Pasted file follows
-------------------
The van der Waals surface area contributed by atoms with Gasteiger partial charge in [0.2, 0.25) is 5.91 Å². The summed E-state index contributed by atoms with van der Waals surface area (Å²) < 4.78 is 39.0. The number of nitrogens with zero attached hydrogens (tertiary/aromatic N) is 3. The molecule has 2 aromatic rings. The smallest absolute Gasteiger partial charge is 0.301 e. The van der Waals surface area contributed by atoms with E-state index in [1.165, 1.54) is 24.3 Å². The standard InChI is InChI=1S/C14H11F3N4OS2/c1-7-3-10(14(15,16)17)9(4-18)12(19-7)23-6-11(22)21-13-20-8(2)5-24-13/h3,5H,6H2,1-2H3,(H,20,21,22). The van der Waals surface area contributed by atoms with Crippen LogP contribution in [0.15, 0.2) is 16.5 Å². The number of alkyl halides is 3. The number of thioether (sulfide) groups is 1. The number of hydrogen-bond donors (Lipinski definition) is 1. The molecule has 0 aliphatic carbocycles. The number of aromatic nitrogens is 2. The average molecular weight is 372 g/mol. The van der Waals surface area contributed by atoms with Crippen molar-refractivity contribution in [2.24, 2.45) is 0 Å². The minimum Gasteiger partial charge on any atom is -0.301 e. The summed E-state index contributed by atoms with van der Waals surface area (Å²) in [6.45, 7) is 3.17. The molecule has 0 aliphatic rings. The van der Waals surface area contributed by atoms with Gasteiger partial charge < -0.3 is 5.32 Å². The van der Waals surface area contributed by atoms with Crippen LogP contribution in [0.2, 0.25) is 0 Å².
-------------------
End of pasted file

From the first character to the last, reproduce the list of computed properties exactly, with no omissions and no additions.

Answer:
The van der Waals surface area contributed by atoms with Gasteiger partial charge in [0.2, 0.25) is 5.91 Å². The summed E-state index contributed by atoms with van der Waals surface area (Å²) < 4.78 is 39.0. The number of nitrogens with zero attached hydrogens (tertiary/aromatic N) is 3. The molecule has 2 aromatic rings. The smallest absolute Gasteiger partial charge is 0.301 e. The van der Waals surface area contributed by atoms with E-state index in [1.165, 1.54) is 24.3 Å². The standard InChI is InChI=1S/C14H11F3N4OS2/c1-7-3-10(14(15,16)17)9(4-18)12(19-7)23-6-11(22)21-13-20-8(2)5-24-13/h3,5H,6H2,1-2H3,(H,20,21,22). The van der Waals surface area contributed by atoms with Crippen LogP contribution in [0.15, 0.2) is 16.5 Å². The number of alkyl halides is 3. The number of thioether (sulfide) groups is 1. The number of hydrogen-bond donors (Lipinski definition) is 1. The molecule has 0 aliphatic carbocycles. The number of aromatic nitrogens is 2. The average molecular weight is 372 g/mol. The van der Waals surface area contributed by atoms with Crippen molar-refractivity contribution in [2.24, 2.45) is 0 Å². The minimum Gasteiger partial charge on any atom is -0.301 e. The summed E-state index contributed by atoms with van der Waals surface area (Å²) in [6.45, 7) is 3.17. The molecule has 0 aliphatic rings. The van der Waals surface area contributed by atoms with Gasteiger partial charge < -0.3 is 5.32 Å². The van der Waals surface area contributed by atoms with Crippen LogP contribution in [0.2, 0.25) is 0 Å².